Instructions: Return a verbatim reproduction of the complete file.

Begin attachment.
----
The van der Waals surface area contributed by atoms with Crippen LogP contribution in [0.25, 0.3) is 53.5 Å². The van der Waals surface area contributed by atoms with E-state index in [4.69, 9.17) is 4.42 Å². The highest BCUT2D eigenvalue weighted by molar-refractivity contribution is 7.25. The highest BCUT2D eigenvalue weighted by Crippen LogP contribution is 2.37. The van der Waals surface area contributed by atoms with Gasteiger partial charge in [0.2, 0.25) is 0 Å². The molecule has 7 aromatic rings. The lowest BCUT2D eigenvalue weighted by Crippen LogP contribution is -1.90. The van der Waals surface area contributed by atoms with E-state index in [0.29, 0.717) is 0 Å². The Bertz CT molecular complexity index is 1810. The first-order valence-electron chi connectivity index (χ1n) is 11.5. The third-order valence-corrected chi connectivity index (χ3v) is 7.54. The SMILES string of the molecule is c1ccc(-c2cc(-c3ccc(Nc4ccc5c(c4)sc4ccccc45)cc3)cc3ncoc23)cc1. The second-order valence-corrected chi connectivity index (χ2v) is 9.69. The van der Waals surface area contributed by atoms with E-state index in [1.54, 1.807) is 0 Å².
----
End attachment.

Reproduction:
The van der Waals surface area contributed by atoms with Crippen LogP contribution in [0.25, 0.3) is 53.5 Å². The van der Waals surface area contributed by atoms with E-state index in [4.69, 9.17) is 4.42 Å². The highest BCUT2D eigenvalue weighted by molar-refractivity contribution is 7.25. The highest BCUT2D eigenvalue weighted by Crippen LogP contribution is 2.37. The van der Waals surface area contributed by atoms with Gasteiger partial charge in [0.2, 0.25) is 0 Å². The molecule has 7 aromatic rings. The lowest BCUT2D eigenvalue weighted by Crippen LogP contribution is -1.90. The van der Waals surface area contributed by atoms with E-state index in [0.29, 0.717) is 0 Å². The Bertz CT molecular complexity index is 1810. The first-order valence-electron chi connectivity index (χ1n) is 11.5. The third-order valence-corrected chi connectivity index (χ3v) is 7.54. The SMILES string of the molecule is c1ccc(-c2cc(-c3ccc(Nc4ccc5c(c4)sc4ccccc45)cc3)cc3ncoc23)cc1. The second-order valence-corrected chi connectivity index (χ2v) is 9.69. The van der Waals surface area contributed by atoms with E-state index in [1.54, 1.807) is 0 Å².